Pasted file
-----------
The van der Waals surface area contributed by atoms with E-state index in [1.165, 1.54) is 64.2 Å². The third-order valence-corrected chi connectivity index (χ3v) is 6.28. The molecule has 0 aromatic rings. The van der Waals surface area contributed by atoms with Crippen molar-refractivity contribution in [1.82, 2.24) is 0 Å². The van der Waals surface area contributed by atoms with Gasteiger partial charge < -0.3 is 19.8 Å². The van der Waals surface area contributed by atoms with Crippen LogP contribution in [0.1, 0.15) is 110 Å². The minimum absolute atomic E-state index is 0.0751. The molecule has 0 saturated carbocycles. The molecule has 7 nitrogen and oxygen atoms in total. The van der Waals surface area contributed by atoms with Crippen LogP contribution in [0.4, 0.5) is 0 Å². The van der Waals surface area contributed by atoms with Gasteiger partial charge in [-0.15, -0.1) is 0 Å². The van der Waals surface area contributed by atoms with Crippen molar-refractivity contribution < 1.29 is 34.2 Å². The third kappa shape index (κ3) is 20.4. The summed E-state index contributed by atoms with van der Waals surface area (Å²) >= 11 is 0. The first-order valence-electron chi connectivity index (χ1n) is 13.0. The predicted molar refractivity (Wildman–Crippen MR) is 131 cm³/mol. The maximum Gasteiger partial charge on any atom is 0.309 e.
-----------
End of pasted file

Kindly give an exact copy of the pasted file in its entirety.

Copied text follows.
The van der Waals surface area contributed by atoms with E-state index in [1.165, 1.54) is 64.2 Å². The third-order valence-corrected chi connectivity index (χ3v) is 6.28. The molecule has 0 aromatic rings. The van der Waals surface area contributed by atoms with Crippen molar-refractivity contribution in [1.82, 2.24) is 0 Å². The van der Waals surface area contributed by atoms with Gasteiger partial charge < -0.3 is 19.8 Å². The van der Waals surface area contributed by atoms with Crippen LogP contribution in [0.1, 0.15) is 110 Å². The minimum absolute atomic E-state index is 0.0751. The molecule has 0 saturated carbocycles. The molecule has 7 nitrogen and oxygen atoms in total. The van der Waals surface area contributed by atoms with Crippen LogP contribution in [0.4, 0.5) is 0 Å². The van der Waals surface area contributed by atoms with Gasteiger partial charge in [-0.15, -0.1) is 0 Å². The van der Waals surface area contributed by atoms with Crippen molar-refractivity contribution < 1.29 is 34.2 Å². The third kappa shape index (κ3) is 20.4. The summed E-state index contributed by atoms with van der Waals surface area (Å²) >= 11 is 0. The first-order valence-electron chi connectivity index (χ1n) is 13.0. The predicted molar refractivity (Wildman–Crippen MR) is 131 cm³/mol. The maximum Gasteiger partial charge on any atom is 0.309 e.